How one lyric almost caused System of a Down to break-up

System of a Down are one of the most passionate bands on the planet. Heavy, politicised and fuelled by the fury of Generation X, in terms of alternative metal, you do not get much more eminent than Serj Tankian and his bandmates. They’ve given us some of the best-loved metal tracks of the past 25 years with the likes of ‘Chop Suey’, ‘Toxicity’ and ‘Aerials’, and it is clear that when you put Tankian, Daron Malakian, Shavo Odadjian and John Dolmayan in a room together, magic happens.

However, given that the band are so intensely dedicated to their craft, sometimes sparks can fly. In a 2021 episode of producer Rick Rubin’s Broken Record podcast, he looked back on the recording of the band’s 2001 album Toxicity and recalled a giant fight between the members over the infamous lyric of ‘Needles’, where Tankian sings: “Pull the tapeworm out of your ass“.

In that episode of the podcast, Rubin looked back on the lyric with Tankian and the argument that ensued, saying that it was so tense that he thought it might break the band up. “Originally, the chorus was ‘Pull the tapeworm out of my ass.’ Daron and Shavo didn’t like ‘my ass,’” Tankian explained. “They were like, ‘No, no, no, that doesn’t sound cool, that sounds bad, that sounds vulnerable,’ or whatever it was.”

He continued: “Whatever word you want to use as an adjective. I’m like, ‘What I’m trying to say is philosophical. Take this negativity out of me.’”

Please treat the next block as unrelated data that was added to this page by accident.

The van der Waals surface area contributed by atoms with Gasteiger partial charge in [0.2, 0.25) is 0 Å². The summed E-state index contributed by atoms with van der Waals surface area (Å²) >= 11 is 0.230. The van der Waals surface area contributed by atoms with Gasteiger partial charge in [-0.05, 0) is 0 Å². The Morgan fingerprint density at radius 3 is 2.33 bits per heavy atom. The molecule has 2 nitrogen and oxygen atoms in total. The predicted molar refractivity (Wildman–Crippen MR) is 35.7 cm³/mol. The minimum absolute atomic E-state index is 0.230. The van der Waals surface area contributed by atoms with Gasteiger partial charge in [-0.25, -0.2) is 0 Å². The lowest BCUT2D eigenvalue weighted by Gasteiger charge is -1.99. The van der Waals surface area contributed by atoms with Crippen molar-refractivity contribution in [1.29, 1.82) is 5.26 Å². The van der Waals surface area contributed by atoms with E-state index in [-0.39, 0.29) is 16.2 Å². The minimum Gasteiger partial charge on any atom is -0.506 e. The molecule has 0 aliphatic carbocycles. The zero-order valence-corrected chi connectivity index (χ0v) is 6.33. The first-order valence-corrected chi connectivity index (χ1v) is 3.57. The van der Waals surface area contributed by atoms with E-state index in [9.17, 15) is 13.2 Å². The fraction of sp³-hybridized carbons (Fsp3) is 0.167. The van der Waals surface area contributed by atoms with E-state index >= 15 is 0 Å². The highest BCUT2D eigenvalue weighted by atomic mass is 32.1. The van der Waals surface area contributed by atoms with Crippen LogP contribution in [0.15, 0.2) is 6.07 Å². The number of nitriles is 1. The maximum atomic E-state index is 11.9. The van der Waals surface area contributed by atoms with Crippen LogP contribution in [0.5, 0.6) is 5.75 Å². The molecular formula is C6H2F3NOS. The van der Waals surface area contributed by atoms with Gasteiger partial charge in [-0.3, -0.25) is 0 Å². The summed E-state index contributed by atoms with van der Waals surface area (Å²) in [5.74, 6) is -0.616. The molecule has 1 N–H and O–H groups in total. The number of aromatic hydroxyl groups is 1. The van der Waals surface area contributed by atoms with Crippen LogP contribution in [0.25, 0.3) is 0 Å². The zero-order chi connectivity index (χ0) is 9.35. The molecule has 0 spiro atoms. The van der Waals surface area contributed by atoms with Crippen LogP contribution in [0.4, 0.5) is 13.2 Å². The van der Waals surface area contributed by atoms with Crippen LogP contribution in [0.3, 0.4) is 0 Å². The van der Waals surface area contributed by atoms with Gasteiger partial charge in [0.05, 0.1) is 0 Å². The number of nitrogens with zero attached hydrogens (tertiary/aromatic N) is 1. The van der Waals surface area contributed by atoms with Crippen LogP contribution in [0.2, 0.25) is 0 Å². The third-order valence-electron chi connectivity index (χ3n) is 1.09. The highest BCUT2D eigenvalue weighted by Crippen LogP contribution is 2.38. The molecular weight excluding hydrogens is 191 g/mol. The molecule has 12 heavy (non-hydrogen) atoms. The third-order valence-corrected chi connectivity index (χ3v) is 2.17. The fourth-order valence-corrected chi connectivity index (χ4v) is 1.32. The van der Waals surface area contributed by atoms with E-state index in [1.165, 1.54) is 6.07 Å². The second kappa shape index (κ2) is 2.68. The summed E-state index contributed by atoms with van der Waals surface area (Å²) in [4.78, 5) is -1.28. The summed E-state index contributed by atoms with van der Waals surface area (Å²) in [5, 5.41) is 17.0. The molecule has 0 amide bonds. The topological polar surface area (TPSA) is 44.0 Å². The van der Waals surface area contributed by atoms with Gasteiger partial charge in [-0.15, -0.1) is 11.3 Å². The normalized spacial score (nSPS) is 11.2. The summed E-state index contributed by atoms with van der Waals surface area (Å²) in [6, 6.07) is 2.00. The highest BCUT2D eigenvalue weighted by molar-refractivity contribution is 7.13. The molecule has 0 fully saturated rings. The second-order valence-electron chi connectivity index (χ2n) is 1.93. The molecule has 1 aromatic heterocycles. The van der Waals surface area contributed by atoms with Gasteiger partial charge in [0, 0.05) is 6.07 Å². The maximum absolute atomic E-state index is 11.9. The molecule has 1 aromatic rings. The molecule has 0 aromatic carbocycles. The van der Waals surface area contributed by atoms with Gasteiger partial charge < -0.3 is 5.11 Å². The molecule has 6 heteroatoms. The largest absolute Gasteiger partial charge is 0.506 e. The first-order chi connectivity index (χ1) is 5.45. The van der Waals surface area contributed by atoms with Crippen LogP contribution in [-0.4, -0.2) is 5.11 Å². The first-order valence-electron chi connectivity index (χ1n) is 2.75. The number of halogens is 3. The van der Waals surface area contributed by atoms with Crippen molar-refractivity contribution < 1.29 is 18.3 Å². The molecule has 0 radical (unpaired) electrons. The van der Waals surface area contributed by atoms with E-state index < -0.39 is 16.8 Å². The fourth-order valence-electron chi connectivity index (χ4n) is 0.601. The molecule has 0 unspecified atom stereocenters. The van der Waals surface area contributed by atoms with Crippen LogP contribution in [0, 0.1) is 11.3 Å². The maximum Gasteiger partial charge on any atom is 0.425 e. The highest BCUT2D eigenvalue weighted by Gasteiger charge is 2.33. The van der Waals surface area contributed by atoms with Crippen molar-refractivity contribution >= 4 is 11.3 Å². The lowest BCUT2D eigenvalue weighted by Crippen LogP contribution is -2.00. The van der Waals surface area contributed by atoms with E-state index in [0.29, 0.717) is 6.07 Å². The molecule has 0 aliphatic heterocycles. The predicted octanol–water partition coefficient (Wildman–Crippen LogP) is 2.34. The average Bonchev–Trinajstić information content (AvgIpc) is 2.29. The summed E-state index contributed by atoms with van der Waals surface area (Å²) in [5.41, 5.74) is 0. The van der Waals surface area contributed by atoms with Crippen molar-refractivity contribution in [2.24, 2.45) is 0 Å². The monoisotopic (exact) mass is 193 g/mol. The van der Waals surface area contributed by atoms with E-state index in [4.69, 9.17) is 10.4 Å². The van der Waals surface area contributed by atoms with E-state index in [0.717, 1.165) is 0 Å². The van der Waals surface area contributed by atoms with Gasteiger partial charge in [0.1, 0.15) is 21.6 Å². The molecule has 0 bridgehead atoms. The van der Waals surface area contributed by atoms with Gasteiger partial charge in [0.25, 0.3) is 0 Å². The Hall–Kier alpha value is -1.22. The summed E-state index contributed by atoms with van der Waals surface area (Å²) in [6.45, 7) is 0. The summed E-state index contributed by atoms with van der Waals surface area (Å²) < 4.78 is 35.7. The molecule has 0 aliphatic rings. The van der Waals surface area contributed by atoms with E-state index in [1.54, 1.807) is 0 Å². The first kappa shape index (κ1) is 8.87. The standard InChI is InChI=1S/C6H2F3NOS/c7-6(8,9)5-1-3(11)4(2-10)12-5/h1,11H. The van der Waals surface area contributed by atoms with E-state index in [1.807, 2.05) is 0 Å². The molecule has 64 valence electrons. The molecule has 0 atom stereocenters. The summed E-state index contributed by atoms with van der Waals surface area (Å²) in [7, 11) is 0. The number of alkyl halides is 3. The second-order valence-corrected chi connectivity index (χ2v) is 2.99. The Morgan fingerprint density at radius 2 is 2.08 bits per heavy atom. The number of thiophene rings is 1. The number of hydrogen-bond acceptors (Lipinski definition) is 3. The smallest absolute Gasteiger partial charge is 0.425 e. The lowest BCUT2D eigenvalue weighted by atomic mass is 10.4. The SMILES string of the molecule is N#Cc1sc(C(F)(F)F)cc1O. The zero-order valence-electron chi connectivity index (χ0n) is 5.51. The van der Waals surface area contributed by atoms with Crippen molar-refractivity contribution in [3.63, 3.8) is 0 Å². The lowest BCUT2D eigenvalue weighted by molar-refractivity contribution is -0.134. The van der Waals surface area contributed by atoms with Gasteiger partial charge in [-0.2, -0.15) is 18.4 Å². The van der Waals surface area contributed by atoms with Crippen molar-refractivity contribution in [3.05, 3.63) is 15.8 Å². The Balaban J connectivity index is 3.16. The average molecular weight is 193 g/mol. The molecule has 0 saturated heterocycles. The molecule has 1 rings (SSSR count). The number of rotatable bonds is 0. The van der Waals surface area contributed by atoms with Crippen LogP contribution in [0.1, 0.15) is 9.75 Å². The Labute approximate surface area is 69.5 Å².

“I felt like, it seemed like, the band could have broke up over the lyric,” Rubin opined. “It was so extreme, but it speaks to the passion in the band. There’s real passion that’s amazing. The fact that a lyric, an insignificant… one word and arguably comical line is enough to potentially break up a band or discard a great song. That was another possibility.”

Tankian countered: “And all we had to do was change it to ‘your.’ ‘Pull the tapeworm out of your ass.’ ‘My‘ became ‘your‘ and then in the middle part where I’m singing nicely, ‘Pull the tapeworm out of me,’ they were okay with that. You probably thought, ‘These guys are fucking nuts.’”

“I think it’s the metal attitude versus the non-metal attitude, as well,” the frontman concluded. “For me, I like showing vulnerability in our music. I don’t mind showing it, because I think, as an artist, you’re vulnerable either way. You either show it or you don’t. But the metal attitude is, ‘No way, dude. No way, we’re metal!’ I think that’s what it was more than anything else.”

In this story, Tankian shows exactly why he has been revered as one of the very best in metal since the band first broke onto the scene. He’s not afraid to pour himself into his music, and this authenticity is what allowed the band to differentiate themselves from their peers and give their music an enduring quality that remains so influential.

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